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Michael G. Surette, PhD

Professor, Department of Medicine

Joint appointment to the Department of Biochemistry and Biomedical Sciences

Canada Research Chair in Interdisciplinary Microbiome Research

Email: surette@mcmaster.ca

Lab website: http://www.surettelab.ca

twitter: @surette_m

Google+: +Mike Surette

 

Bacteria live almost exclusively in communities with other microorganisms, and often in association with multicellular hosts. These communities are capable of maintaining complex structural and functional stability over time, and exhibit fascinating properties of resiliency in response to environmental changes. This is a result of interactions between microbes and the environment and amongst members of the community. A multitude of chemical interactions occur in microbial communities where primary and secondary metabolites contribute to a wealth of interactions between organisms. The chemicals include a variety of nutrients, toxic or neutral metabolic byproducts, antibiotics, and cell-cell signaling molecules. These chemical and physical signals mitigate microbial relationship that can be competitive, cooperative or neutral, and thus are responsible for determining community structure. In turn, the surrounding community changes the microenvironment of individual cells that respond to chemical and environmental cues in a combinatorial manner.  Pathogens must contend with this complex ecology during infection.  For pathogens, these other microbes are the normal microbiota of the human host (the human microbiome).  The human microbiome is poorly defined and composed of thousands of organisms of which relatively few have been characterized.  We are working to define the normal microbiota and to understand the role of small molecule signaling in the ecology of the normal microbiota of the human host.

One of our primary areas of research investigates the role of normal flora-pathogen interactions in health and disease in the area of respiratory infections with a focus in cystic fibrosis.  A polymicrobial perspective on these infections has lead to identification of overlooked pathogens in airway disease as well as synergistic interactions between avirulent organisms and pathogens.  This is a fundamentally different view of airway infections and has lead to direct benefits to patients through altered treatment strategies.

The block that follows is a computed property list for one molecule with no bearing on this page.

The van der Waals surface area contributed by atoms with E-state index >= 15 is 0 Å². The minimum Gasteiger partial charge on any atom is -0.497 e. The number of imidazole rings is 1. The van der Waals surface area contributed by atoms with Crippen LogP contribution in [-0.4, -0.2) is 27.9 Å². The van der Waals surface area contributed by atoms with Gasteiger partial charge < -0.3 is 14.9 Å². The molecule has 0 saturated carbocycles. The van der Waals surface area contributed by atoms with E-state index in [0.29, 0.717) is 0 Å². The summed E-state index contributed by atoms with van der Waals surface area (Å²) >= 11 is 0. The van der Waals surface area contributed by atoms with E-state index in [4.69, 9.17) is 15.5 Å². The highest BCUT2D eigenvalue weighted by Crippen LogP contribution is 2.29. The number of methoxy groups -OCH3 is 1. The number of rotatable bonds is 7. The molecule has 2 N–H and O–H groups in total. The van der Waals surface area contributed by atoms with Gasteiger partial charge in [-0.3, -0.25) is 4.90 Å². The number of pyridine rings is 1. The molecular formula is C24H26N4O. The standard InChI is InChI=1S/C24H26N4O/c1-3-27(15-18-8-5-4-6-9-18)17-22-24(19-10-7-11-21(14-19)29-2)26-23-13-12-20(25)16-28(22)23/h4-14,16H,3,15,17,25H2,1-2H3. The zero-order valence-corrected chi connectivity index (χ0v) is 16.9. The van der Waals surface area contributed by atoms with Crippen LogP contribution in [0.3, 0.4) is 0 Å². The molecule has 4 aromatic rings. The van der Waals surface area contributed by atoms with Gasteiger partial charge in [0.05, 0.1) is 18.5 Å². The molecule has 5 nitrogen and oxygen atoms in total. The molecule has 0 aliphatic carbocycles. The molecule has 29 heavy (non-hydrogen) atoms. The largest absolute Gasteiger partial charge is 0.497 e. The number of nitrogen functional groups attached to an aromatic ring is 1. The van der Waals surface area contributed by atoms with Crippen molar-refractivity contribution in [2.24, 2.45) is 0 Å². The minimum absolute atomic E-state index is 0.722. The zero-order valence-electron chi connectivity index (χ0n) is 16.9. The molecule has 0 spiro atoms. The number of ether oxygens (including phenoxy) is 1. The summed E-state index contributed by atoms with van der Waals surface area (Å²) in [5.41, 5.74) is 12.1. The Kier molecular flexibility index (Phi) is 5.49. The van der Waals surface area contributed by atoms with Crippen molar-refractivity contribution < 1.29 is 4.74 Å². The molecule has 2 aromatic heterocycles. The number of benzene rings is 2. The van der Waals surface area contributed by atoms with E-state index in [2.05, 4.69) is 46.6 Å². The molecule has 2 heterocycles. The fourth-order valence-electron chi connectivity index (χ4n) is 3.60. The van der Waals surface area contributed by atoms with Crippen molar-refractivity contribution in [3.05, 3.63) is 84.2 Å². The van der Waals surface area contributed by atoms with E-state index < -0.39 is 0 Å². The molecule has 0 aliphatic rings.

1. Whelan, FJ, Heirali, AA, Rossi, L, Rabin, HR, Parkins, MD, Surette, MG et al.. Longitudinal sampling of the lung microbiota in individuals with cystic fibrosis. PLoS ONE. 2017;12 (3):e0172811. doi: 10.1371/journal.pone.0172811. PubMed PMID:28253277 PubMed Central PMC5333848.
  2. De Palma, G, Lynch, MD, Lu, J, Dang, VT, Deng, Y, Jury, J et al.. Transplantation of fecal microbiota from patients with irritable bowel syndrome alters gut function and behavior in recipient mice. Sci Transl Med. 2017;9 (379):. doi: 10.1126/scitranslmed.aaf6397. PubMed PMID:28251905 .
  3. Poonja, A, Heirali, A, Workentine, M, Storey, DG, Somayaji, R, Rabin, HR et al.. Effect of freezing sputum on Pseudomonas aeruginosa population heterogeneity. J. Cyst. Fibros. 2017; :. doi: 10.1016/j.jcf.2017.01.004. PubMed PMID:28126444 .
  4. Mendonca, ML, Szamosi, JC, Lacroix, AM, Fontes, ME, Bowdish, DM, Surette, MG et al.. The sil Locus in Streptococcus Anginosus Group: Interspecies Competition and a Hotspot of Genetic Diversity. Front Microbiol. 2016;7 :2156. doi: 10.3389/fmicb.2016.02156. PubMed PMID:28119678 PubMed Central PMC5222867.
  5. Bharwani, A, Mian, MF, Surette, MG, Bienenstock, J, Forsythe, P. Oral treatment with Lactobacillus rhamnosus attenuates behavioural deficits and immune changes in chronic social stress. BMC Med. 2017;15 (1):7. doi: 10.1186/s12916-016-0771-7. PubMed PMID:28073366 PubMed Central PMC5225647.
  6. Syed, SA, Whelan, FJ, Waddell, B, Rabin, HR, Parkins, MD, Surette, MG et al.. Reemergence of Lower-Airway Microbiota in Lung Transplant Patients with Cystic Fibrosis. Ann Am Thorac Soc. 2016;13 (12):2132-2142. doi: 10.1513/AnnalsATS.201606-431OC. PubMed PMID:27925791 .
  7. Branton, WG, Lu, JQ, Surette, MG, Holt, RA, Lind, J, Laman, JD et al.. Brain microbiota disruption within inflammatory demyelinating lesions in multiple sclerosis. Sci Rep. 2016;6 :37344. doi: 10.1038/srep37344. PubMed PMID:27892518 PubMed Central PMC5125007.
  8. Simioni, J, Hutton, EK, Gunn, E, Holloway, AC, Stearns, JC, McDonald, H et al.. A comparison of intestinal microbiota in a population of low-risk infants exposed and not exposed to intrapartum antibiotics: The Baby & Microbiota of the Intestine cohort study protocol. BMC Pediatr. 2016;16 (1):183. doi: 10.1186/s12887-016-0724-5. PubMed PMID:27832763 PubMed Central PMC5103394.
  9. Schenck, LP, Surette, MG, Bowdish, DM. Composition and immunological significance of the upper respiratory tract microbiota. FEBS Lett. 2016;590 (21):3705-3720. doi: 10.1002/1873-3468.12455. PubMed PMID:27730630 .
  10. Somayaji, R, Lam, JC, Surette, MG, Waddell, B, Rabin, HR, Sibley, CD et al.. Long-term clinical outcomes of 'Prairie Epidemic Strain' Pseudomonas aeruginosa infection in adults with cystic fibrosis. Thorax. 2017;72 (4):333-339. doi: 10.1136/thoraxjnl-2015-208083. PubMed PMID:27682327 .
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